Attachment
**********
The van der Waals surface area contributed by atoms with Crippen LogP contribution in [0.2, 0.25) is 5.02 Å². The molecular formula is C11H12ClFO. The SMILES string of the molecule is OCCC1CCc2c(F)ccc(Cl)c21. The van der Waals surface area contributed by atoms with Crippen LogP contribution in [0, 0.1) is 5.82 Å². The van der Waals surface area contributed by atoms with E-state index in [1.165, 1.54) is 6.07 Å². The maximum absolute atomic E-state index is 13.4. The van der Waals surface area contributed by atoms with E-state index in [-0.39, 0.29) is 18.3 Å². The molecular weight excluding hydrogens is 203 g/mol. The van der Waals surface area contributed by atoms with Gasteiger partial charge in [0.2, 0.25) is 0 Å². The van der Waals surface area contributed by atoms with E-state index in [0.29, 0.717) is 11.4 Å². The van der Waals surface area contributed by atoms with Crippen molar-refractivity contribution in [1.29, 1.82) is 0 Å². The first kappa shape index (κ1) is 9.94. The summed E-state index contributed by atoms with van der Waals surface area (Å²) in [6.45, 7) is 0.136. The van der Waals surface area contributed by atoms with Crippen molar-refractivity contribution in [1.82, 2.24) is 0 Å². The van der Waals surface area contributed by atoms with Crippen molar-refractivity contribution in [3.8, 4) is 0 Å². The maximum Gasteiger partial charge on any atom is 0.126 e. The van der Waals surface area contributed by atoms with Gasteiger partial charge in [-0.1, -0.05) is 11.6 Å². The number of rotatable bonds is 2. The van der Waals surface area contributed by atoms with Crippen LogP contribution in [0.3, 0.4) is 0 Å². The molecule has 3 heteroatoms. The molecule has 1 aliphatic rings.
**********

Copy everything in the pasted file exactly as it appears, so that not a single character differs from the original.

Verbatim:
The van der Waals surface area contributed by atoms with Crippen LogP contribution in [0.2, 0.25) is 5.02 Å². The molecular formula is C11H12ClFO. The SMILES string of the molecule is OCCC1CCc2c(F)ccc(Cl)c21. The van der Waals surface area contributed by atoms with Crippen LogP contribution in [0, 0.1) is 5.82 Å². The van der Waals surface area contributed by atoms with E-state index in [1.165, 1.54) is 6.07 Å². The maximum absolute atomic E-state index is 13.4. The van der Waals surface area contributed by atoms with E-state index in [-0.39, 0.29) is 18.3 Å². The molecular weight excluding hydrogens is 203 g/mol. The van der Waals surface area contributed by atoms with Gasteiger partial charge in [0.2, 0.25) is 0 Å². The van der Waals surface area contributed by atoms with E-state index in [0.29, 0.717) is 11.4 Å². The van der Waals surface area contributed by atoms with Crippen molar-refractivity contribution in [1.29, 1.82) is 0 Å². The first kappa shape index (κ1) is 9.94. The summed E-state index contributed by atoms with van der Waals surface area (Å²) in [6.45, 7) is 0.136. The van der Waals surface area contributed by atoms with Crippen molar-refractivity contribution in [1.82, 2.24) is 0 Å². The van der Waals surface area contributed by atoms with Crippen molar-refractivity contribution in [3.8, 4) is 0 Å². The maximum Gasteiger partial charge on any atom is 0.126 e. The van der Waals surface area contributed by atoms with Gasteiger partial charge in [-0.1, -0.05) is 11.6 Å². The number of rotatable bonds is 2. The van der Waals surface area contributed by atoms with Crippen LogP contribution in [0.3, 0.4) is 0 Å². The molecule has 3 heteroatoms. The molecule has 1 aliphatic rings.